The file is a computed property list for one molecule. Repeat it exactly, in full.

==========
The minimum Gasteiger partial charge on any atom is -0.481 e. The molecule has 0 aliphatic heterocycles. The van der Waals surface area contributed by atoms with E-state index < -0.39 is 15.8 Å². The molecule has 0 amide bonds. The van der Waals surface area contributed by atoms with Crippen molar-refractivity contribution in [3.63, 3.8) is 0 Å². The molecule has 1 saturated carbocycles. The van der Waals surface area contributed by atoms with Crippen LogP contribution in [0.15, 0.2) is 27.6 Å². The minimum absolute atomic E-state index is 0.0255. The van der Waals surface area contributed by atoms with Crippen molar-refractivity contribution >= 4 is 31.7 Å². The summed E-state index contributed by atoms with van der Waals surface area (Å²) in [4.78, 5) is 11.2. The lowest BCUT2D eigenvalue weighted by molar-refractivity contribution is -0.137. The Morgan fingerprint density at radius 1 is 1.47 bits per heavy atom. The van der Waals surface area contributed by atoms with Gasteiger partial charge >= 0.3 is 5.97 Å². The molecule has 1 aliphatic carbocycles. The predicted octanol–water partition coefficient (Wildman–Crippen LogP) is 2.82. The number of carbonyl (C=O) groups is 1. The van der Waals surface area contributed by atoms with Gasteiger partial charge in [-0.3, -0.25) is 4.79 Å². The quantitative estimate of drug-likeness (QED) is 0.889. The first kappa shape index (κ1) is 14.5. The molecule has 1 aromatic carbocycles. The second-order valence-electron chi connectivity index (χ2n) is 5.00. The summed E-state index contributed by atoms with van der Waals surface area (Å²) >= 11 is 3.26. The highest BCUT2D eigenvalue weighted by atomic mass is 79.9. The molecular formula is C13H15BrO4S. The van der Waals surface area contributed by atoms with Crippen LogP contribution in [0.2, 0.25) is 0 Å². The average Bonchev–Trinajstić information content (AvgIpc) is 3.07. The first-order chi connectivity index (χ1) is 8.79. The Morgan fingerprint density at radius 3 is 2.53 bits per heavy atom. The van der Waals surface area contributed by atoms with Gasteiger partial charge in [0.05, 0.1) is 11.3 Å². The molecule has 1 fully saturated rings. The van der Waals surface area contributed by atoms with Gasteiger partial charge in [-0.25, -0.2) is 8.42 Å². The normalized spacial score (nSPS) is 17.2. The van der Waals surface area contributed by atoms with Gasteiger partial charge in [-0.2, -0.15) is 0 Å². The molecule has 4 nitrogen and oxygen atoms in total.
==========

The minimum Gasteiger partial charge on any atom is -0.481 e. The molecule has 0 aliphatic heterocycles. The van der Waals surface area contributed by atoms with E-state index < -0.39 is 15.8 Å². The molecule has 0 amide bonds. The van der Waals surface area contributed by atoms with Crippen molar-refractivity contribution in [3.63, 3.8) is 0 Å². The molecule has 1 saturated carbocycles. The van der Waals surface area contributed by atoms with Crippen LogP contribution in [0.15, 0.2) is 27.6 Å². The minimum absolute atomic E-state index is 0.0255. The van der Waals surface area contributed by atoms with Crippen molar-refractivity contribution >= 4 is 31.7 Å². The summed E-state index contributed by atoms with van der Waals surface area (Å²) in [4.78, 5) is 11.2. The lowest BCUT2D eigenvalue weighted by molar-refractivity contribution is -0.137. The Morgan fingerprint density at radius 1 is 1.47 bits per heavy atom. The van der Waals surface area contributed by atoms with Gasteiger partial charge >= 0.3 is 5.97 Å². The molecule has 1 aliphatic carbocycles. The predicted octanol–water partition coefficient (Wildman–Crippen LogP) is 2.82. The number of carbonyl (C=O) groups is 1. The van der Waals surface area contributed by atoms with Gasteiger partial charge in [-0.3, -0.25) is 4.79 Å². The quantitative estimate of drug-likeness (QED) is 0.889. The first kappa shape index (κ1) is 14.5. The molecule has 1 aromatic carbocycles. The second-order valence-electron chi connectivity index (χ2n) is 5.00. The summed E-state index contributed by atoms with van der Waals surface area (Å²) >= 11 is 3.26. The highest BCUT2D eigenvalue weighted by atomic mass is 79.9. The molecular formula is C13H15BrO4S. The van der Waals surface area contributed by atoms with Crippen LogP contribution in [0.2, 0.25) is 0 Å². The average Bonchev–Trinajstić information content (AvgIpc) is 3.07. The first-order chi connectivity index (χ1) is 8.79. The Morgan fingerprint density at radius 3 is 2.53 bits per heavy atom. The van der Waals surface area contributed by atoms with Gasteiger partial charge in [0.05, 0.1) is 11.3 Å². The molecule has 1 fully saturated rings. The van der Waals surface area contributed by atoms with Gasteiger partial charge in [-0.25, -0.2) is 8.42 Å². The normalized spacial score (nSPS) is 17.2. The van der Waals surface area contributed by atoms with Gasteiger partial charge in [-0.2, -0.15) is 0 Å². The molecule has 4 nitrogen and oxygen atoms in total.